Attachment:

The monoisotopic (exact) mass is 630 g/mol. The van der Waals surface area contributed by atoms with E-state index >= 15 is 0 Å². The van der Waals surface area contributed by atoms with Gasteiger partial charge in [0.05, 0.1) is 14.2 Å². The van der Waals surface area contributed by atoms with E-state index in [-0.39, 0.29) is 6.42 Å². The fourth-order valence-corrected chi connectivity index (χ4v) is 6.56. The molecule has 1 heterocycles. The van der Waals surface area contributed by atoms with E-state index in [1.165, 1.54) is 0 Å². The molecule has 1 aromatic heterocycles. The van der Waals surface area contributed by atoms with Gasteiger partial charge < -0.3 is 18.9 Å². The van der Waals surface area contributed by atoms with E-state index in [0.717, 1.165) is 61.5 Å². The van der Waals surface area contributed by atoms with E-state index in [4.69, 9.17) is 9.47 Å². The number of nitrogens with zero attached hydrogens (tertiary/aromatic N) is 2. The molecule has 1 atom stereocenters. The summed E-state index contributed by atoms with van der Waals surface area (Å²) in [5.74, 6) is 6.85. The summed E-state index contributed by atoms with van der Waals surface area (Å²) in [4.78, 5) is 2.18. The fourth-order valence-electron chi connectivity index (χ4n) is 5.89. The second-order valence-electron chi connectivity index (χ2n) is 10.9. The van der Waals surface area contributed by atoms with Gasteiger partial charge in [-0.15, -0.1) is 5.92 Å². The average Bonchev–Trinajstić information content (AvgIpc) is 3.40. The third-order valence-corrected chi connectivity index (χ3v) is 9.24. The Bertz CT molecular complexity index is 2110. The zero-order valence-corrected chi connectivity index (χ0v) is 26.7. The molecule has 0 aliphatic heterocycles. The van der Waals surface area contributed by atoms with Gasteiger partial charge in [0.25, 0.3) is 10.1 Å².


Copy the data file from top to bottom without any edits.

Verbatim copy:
The monoisotopic (exact) mass is 630 g/mol. The van der Waals surface area contributed by atoms with E-state index >= 15 is 0 Å². The van der Waals surface area contributed by atoms with Gasteiger partial charge in [0.05, 0.1) is 14.2 Å². The van der Waals surface area contributed by atoms with E-state index in [-0.39, 0.29) is 6.42 Å². The fourth-order valence-corrected chi connectivity index (χ4v) is 6.56. The molecule has 1 heterocycles. The van der Waals surface area contributed by atoms with E-state index in [1.165, 1.54) is 0 Å². The molecule has 1 aromatic heterocycles. The van der Waals surface area contributed by atoms with Gasteiger partial charge < -0.3 is 18.9 Å². The van der Waals surface area contributed by atoms with E-state index in [0.717, 1.165) is 61.5 Å². The van der Waals surface area contributed by atoms with E-state index in [4.69, 9.17) is 9.47 Å². The number of nitrogens with zero attached hydrogens (tertiary/aromatic N) is 2. The molecule has 1 atom stereocenters. The summed E-state index contributed by atoms with van der Waals surface area (Å²) in [5.74, 6) is 6.85. The summed E-state index contributed by atoms with van der Waals surface area (Å²) in [4.78, 5) is 2.18. The fourth-order valence-electron chi connectivity index (χ4n) is 5.89. The second-order valence-electron chi connectivity index (χ2n) is 10.9. The van der Waals surface area contributed by atoms with Gasteiger partial charge in [-0.15, -0.1) is 5.92 Å². The average Bonchev–Trinajstić information content (AvgIpc) is 3.40. The third-order valence-corrected chi connectivity index (χ3v) is 9.24. The Bertz CT molecular complexity index is 2110. The zero-order valence-corrected chi connectivity index (χ0v) is 26.7. The molecule has 0 aliphatic heterocycles. The van der Waals surface area contributed by atoms with Gasteiger partial charge in [0.25, 0.3) is 10.1 Å².